The governor of Ondo State, Rotimi Akeredolu, has said states will not be involved in the funding of the recently inaugurated community police of the federal government.
The governor made the assertion while featuring on Channels Television programme, Sunshine Daily on Wednesday.
Mr Akeredolu said the idea of states funding the outfit would not work.
The governor is the Chairman of the South-West Governors’ Forum, which has established a community security network, named Amotekun.
He also formally launched Amotekun in the state in response to the clamour for home-grown security to tackle the challenges of violent crimes and kidnapping in the region.
Mr Akeredolu is the candidate of the All Progressives Congress in the October 10 governorship election in the state.
He, however, said that his colleagues, under the aegis of the Nigeria Governors’ Forum, would table the issue of funding before President Muhammadu Buhari for his intervention.
“The burden of states will keep increasing. We will be the one that will fund community police. Where is the money going to come from?” he said.
“Except we devolve more money to the states, how will the states fund community police? I don’t think it is going to work.
“I am sure that they are taking this thing too far (that) governors will have to pay. We have argued this. They started by saying it will be voluntary, they are not going to pay.
“They now shift the burden on the state governors again. Are you increasing their allocation? Which state governor will accept that?
“I don’t know if other states will pay but we will not pay. Let us be fair to ourselves, we are running a federal system. We will sit down and discuss this because we have a President that has a listening ear.”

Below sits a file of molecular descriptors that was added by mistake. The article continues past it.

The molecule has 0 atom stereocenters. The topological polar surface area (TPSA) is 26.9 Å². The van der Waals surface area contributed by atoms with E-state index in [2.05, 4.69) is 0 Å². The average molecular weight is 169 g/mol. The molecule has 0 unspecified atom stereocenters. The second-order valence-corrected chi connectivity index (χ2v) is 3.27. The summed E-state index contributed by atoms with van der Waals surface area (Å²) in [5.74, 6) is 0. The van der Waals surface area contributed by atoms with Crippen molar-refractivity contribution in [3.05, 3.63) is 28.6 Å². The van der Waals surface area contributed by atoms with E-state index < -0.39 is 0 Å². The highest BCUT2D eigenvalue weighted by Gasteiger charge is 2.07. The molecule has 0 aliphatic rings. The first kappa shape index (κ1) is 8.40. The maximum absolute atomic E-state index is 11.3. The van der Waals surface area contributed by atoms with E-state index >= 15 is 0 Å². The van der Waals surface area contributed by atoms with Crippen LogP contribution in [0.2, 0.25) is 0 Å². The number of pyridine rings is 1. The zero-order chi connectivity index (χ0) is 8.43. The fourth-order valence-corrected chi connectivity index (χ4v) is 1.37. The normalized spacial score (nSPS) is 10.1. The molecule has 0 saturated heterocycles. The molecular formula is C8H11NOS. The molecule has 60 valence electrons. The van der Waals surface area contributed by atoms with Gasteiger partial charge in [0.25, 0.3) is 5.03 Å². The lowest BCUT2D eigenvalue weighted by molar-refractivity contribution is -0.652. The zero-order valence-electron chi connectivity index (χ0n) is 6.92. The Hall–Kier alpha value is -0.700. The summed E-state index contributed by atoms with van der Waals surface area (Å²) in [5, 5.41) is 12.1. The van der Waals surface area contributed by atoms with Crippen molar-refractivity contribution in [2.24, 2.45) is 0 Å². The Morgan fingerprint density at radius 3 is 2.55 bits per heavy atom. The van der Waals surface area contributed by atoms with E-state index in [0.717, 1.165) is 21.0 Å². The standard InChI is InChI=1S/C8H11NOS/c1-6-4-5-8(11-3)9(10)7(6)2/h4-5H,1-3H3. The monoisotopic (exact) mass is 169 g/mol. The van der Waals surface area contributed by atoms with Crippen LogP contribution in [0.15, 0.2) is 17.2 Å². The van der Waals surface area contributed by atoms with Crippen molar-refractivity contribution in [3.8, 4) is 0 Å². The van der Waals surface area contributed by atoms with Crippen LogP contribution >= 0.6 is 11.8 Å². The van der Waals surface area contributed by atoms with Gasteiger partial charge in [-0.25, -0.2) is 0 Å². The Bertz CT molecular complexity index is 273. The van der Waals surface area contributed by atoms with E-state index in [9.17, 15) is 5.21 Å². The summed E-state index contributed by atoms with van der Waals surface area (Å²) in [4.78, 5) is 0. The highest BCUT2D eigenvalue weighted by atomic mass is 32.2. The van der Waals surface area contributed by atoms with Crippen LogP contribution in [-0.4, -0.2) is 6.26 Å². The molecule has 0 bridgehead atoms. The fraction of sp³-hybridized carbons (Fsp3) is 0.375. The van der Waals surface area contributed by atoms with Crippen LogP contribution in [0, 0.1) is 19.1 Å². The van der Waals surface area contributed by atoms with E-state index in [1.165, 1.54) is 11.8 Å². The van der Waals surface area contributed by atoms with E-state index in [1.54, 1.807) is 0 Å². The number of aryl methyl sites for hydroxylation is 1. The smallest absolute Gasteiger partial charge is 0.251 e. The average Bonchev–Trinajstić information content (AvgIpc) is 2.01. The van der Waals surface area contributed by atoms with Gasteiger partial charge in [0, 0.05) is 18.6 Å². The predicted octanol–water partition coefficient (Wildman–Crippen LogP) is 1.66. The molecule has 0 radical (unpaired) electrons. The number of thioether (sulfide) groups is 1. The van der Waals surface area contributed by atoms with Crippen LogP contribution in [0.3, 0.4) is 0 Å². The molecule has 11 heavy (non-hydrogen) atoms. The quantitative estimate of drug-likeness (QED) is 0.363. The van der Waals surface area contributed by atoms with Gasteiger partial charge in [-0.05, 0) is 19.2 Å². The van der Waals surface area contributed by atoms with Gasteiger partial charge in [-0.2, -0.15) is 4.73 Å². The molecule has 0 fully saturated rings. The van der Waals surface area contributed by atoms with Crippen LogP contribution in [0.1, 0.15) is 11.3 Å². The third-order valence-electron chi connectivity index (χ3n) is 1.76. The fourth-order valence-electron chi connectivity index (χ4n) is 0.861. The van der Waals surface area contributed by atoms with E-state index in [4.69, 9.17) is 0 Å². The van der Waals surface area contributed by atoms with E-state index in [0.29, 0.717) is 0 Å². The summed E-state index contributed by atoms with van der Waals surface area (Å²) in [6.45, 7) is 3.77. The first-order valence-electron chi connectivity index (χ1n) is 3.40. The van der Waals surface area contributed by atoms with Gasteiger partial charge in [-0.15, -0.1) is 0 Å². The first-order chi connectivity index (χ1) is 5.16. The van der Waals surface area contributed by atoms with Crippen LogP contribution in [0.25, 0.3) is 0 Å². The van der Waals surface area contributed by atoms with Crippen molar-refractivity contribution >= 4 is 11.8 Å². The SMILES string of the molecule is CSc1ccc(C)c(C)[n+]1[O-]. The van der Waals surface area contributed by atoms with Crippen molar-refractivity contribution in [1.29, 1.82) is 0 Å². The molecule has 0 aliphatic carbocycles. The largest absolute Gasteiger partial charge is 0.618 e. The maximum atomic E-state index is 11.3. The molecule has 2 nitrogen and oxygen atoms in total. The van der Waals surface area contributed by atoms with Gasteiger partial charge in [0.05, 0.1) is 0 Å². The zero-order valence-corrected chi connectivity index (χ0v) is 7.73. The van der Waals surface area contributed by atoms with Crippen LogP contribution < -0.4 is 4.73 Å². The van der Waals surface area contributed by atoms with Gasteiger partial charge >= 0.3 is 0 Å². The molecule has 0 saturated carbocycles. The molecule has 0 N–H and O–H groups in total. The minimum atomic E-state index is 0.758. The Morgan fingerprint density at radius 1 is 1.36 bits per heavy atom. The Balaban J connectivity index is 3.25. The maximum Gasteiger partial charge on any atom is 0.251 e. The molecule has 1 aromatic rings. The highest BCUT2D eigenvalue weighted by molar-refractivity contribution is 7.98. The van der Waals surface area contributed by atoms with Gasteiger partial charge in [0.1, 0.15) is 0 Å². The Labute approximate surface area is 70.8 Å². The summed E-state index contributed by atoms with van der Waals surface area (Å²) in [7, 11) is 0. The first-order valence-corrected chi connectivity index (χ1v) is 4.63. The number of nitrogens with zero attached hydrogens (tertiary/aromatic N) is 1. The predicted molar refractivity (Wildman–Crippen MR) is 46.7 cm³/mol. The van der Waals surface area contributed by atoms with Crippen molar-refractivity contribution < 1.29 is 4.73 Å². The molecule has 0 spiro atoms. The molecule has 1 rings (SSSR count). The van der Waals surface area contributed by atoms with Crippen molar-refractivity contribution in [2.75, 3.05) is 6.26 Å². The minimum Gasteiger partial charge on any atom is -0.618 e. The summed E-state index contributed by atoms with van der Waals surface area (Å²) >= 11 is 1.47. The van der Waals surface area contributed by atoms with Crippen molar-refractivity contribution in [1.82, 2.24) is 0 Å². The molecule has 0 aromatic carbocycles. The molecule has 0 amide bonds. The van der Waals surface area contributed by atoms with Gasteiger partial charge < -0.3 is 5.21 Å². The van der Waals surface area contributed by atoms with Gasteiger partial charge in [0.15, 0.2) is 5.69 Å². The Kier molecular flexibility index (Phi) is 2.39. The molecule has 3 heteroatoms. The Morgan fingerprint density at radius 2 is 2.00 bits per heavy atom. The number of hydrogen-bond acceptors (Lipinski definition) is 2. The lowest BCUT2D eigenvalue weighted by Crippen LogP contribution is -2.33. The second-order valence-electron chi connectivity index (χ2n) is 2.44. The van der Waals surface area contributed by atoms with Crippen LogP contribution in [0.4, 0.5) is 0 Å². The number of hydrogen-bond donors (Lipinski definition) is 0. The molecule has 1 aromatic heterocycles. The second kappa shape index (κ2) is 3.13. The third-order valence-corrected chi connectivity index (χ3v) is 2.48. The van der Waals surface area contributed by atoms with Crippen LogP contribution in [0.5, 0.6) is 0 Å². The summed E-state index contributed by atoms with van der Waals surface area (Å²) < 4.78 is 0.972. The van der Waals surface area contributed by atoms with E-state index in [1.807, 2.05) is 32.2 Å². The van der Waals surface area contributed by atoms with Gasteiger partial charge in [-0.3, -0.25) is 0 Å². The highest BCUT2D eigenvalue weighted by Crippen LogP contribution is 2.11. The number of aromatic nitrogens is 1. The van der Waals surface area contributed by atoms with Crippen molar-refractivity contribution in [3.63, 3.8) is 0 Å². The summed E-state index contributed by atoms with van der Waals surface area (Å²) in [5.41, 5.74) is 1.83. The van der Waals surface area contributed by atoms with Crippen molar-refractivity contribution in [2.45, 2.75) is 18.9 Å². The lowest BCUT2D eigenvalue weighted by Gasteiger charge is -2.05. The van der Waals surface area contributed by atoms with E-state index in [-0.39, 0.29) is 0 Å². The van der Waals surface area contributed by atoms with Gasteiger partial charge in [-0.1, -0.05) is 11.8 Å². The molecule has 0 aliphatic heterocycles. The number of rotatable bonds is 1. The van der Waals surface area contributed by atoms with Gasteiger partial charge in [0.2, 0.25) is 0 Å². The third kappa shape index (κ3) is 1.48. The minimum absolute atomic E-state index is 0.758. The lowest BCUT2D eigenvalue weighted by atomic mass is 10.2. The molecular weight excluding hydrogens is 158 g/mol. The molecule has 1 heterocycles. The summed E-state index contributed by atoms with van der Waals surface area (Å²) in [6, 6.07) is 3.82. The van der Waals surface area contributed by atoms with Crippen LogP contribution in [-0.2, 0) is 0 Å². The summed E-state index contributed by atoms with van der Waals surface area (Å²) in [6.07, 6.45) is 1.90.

Mr Akeredolu called on the Federal Government to equip the police providing more funding for the agency.
He added that the Amotekun Corps was designed to support the existing security framework in the state.
The federal government had approved N13.3 billion for the take-off of community policing in the country.
The Inspector General Police, Mohammed Adamu, recently explained that the funds would be spent on sensitisation, training and purchase of equipment.
“The money is for the implementation of the project. It is a process. We have started it in terms of we are going to do town hall sensitization,” Mr Adamu said.
“We are also doing training for community police officers. We are going to buy all the equipment that is needed and then the process goes on this year, next year until everything is established.”
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